Ladies of Charity organization seeks to find new ways help poor people
NASHVILLE, Tenn. – The Ladies of Charity have always been dedicated to providing food, clothing and other assistance to the poor and needy. But as the international organization looks to the future, it is trying to find a new way to help the poor.
“Instead of always giving a handout, we want to give them a hand up,” said Albe McGurk of the Kansas City area, president of Ladies of Charity USA. The goal, she explained, is to develop a program that can get the poor to the services and training they need to pull themselves out of poverty.
McGurk presided over her organization’s national assembly in Nashville Sept. 16-18. Her term as president will end in January when Lucy Saunders of Newberg, Md., near Washington, who was installed at the end of the Nashville meeting, will officially take office.
Gayle Johnson, also of the Kansas City area, was installed as president-elect at the Nashville Assembly and will assume the office of president in 2013.
The Ladies of Charity, active in the United States since 1857, has nearly 8,000 members in local associations in 26 states. The Nashville association, which hosted the assembly, is marking its 100th anniversary this year.
The Ladies of Charity are part of the Vincentian Family, which includes the Daughters of Charity, the Sisters of Charity, Vincentian priests and the Society of St. Vincent de Paul. McGurk said her organization is working with all of them to implement systemic change as to how they all serve the poor.
“We’re trying to break the cycle of poverty, to give people hope,” added Johnson.
That will mean collaborating with other agencies, such as Catholic Charities USA, and churches to first assess the needs of the people they serve and then direct them to the appropriate services, whether that is treatment for substance abuse or job training, Johnson said.
The organization still has a long way to go before it can fully implement the systemic change it wants to make, McGurk said. While some associations are already providing such services, others are small or in rural areas and don’t have the necessary resources in place yet.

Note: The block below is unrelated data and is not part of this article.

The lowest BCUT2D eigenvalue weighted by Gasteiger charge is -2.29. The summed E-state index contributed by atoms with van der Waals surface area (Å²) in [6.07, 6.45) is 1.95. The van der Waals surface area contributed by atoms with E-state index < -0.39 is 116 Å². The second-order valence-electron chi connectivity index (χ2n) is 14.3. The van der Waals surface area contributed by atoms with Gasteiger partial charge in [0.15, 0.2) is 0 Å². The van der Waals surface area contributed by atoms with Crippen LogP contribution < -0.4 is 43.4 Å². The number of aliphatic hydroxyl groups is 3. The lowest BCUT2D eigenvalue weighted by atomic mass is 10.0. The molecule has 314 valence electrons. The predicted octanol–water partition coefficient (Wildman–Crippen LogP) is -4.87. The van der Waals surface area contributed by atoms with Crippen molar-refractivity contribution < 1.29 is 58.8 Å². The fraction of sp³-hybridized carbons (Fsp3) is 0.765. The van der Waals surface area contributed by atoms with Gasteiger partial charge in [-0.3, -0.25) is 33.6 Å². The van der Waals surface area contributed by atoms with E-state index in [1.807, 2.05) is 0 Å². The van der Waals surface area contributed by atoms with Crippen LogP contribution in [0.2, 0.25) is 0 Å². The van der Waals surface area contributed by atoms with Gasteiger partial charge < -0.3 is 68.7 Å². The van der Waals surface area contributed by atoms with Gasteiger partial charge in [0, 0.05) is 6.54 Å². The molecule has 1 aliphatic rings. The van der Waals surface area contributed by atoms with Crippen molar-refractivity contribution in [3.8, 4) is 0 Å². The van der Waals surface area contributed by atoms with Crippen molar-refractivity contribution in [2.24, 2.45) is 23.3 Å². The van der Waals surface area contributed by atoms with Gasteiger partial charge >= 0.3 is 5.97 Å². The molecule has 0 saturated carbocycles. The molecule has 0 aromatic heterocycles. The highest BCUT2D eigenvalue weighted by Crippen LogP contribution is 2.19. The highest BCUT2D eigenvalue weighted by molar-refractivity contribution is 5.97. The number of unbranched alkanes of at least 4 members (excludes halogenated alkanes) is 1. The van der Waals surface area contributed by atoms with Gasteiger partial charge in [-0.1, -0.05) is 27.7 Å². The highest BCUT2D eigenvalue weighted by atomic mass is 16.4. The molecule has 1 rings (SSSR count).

Another hurdle to the change is the current economic problems facing the country, said Saunders, because in many cases the jobs the poor need to pull themselves out of poverty are not available.
Requests for help from Ladies of Charity associations across the country is up dramatically, McGurk said. “Our food kitchens and thrift shops saw three times as many requests for aid,” she said.
The goal of the Ladies of Charity is not only to meet the physical needs of the poor, but to help restore a sense of hope for the people they serve, said Johnson.
And in doing so, she said, the members themselves are changed. “The poor change our lives through our work with them as much as we change their lives.”
It was the example of longtime members of the Ladies of Charity in her parish at Holy Ghost Church in Issue, Md., that attracted Saunders to the organization in 1992. She was inspired not only by the charity they showed to others, but “how they were affected by what they did.”
“I believe the spirit of the Holy Ghost is there with the Ladies of Charity,” said Saunders. “That’s why we’re still here.”
The organization is working to raise its profile and to attract younger women to get involved. “We need to give to give them … the Vincentian spirit,” Saunders said. “We need to pass those on.”
Speaker Candy Hill, Catholic Charities USA’s senior vice president for social policy and government affairs, praised the Ladies of Charity for responding to the call of the Gospel to care for the orphans, the widow and the stranger and to see the face of Christ in every person.”
She said that in a recent survey Catholic Charities agencies “found out it wasn’t the food, shelter, child care or financial assistance that was most important to our clients although it was needed and appreciated,” Hill said. “It was the fact that we treated someone with dignity and respect, they were listened to and not talked at, and someone walked with them as they made their way through the storm.”
In a homily at an anniversary Mass during the assembly, Vincentian Father Richard Gielow, spiritual moderator of the Ladies of Charity, told the women: “The church is blessed that you are who you are. While you have not had the power through the history of the church, you have been powerful.”
St. Vincent de Paul “saw that in you when he formed you in 1617, and knew that without you, we could not feed the poor and take care of the children,” he said. “While we are celebrating your anniversary, we are celebrating the powerful addition you have given to the church.”
The movement’s roots go back to St. Vincent de Paul and St. Louise de Marillac, who founded the Ladies of Charity and the Daughters of Charity. The assembly marked the 350th anniversary of their deaths.